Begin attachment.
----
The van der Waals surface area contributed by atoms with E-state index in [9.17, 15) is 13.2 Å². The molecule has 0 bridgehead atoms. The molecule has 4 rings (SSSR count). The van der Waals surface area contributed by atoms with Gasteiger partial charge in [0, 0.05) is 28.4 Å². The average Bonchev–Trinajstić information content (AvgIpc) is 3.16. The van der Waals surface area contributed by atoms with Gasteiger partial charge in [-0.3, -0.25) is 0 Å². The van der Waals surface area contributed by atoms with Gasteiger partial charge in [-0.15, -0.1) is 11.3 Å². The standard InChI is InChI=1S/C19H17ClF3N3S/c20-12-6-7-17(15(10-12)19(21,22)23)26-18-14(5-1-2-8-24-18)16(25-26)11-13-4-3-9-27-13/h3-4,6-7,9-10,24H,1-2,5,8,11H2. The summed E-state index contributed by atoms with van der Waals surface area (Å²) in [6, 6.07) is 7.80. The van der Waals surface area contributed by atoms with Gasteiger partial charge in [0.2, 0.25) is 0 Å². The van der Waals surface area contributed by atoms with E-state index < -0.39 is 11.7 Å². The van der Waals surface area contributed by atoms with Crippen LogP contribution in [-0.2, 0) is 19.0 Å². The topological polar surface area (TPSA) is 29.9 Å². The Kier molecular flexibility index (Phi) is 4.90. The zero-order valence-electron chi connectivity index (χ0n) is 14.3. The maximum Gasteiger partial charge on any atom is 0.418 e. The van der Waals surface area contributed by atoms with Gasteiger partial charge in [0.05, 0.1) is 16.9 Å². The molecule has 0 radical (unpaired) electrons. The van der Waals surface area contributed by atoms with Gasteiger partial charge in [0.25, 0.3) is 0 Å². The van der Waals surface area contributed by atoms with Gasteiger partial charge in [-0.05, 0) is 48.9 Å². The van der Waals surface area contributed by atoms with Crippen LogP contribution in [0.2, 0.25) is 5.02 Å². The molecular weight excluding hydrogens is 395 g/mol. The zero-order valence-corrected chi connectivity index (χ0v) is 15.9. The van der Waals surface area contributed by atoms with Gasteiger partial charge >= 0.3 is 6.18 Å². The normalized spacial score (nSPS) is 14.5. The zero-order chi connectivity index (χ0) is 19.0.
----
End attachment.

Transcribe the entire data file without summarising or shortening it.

The van der Waals surface area contributed by atoms with E-state index in [9.17, 15) is 13.2 Å². The molecule has 0 bridgehead atoms. The molecule has 4 rings (SSSR count). The van der Waals surface area contributed by atoms with Gasteiger partial charge in [0, 0.05) is 28.4 Å². The average Bonchev–Trinajstić information content (AvgIpc) is 3.16. The van der Waals surface area contributed by atoms with Gasteiger partial charge in [-0.3, -0.25) is 0 Å². The van der Waals surface area contributed by atoms with Gasteiger partial charge in [-0.15, -0.1) is 11.3 Å². The standard InChI is InChI=1S/C19H17ClF3N3S/c20-12-6-7-17(15(10-12)19(21,22)23)26-18-14(5-1-2-8-24-18)16(25-26)11-13-4-3-9-27-13/h3-4,6-7,9-10,24H,1-2,5,8,11H2. The summed E-state index contributed by atoms with van der Waals surface area (Å²) in [6, 6.07) is 7.80. The van der Waals surface area contributed by atoms with Gasteiger partial charge in [0.2, 0.25) is 0 Å². The van der Waals surface area contributed by atoms with E-state index < -0.39 is 11.7 Å². The van der Waals surface area contributed by atoms with Crippen LogP contribution in [-0.2, 0) is 19.0 Å². The topological polar surface area (TPSA) is 29.9 Å². The Kier molecular flexibility index (Phi) is 4.90. The zero-order valence-electron chi connectivity index (χ0n) is 14.3. The maximum Gasteiger partial charge on any atom is 0.418 e. The van der Waals surface area contributed by atoms with Gasteiger partial charge in [0.05, 0.1) is 16.9 Å². The molecule has 0 radical (unpaired) electrons. The van der Waals surface area contributed by atoms with Gasteiger partial charge in [0.25, 0.3) is 0 Å². The van der Waals surface area contributed by atoms with Gasteiger partial charge in [-0.05, 0) is 48.9 Å². The van der Waals surface area contributed by atoms with Crippen LogP contribution in [0.2, 0.25) is 5.02 Å². The molecular weight excluding hydrogens is 395 g/mol. The zero-order valence-corrected chi connectivity index (χ0v) is 15.9. The van der Waals surface area contributed by atoms with Gasteiger partial charge >= 0.3 is 6.18 Å². The normalized spacial score (nSPS) is 14.5. The zero-order chi connectivity index (χ0) is 19.0.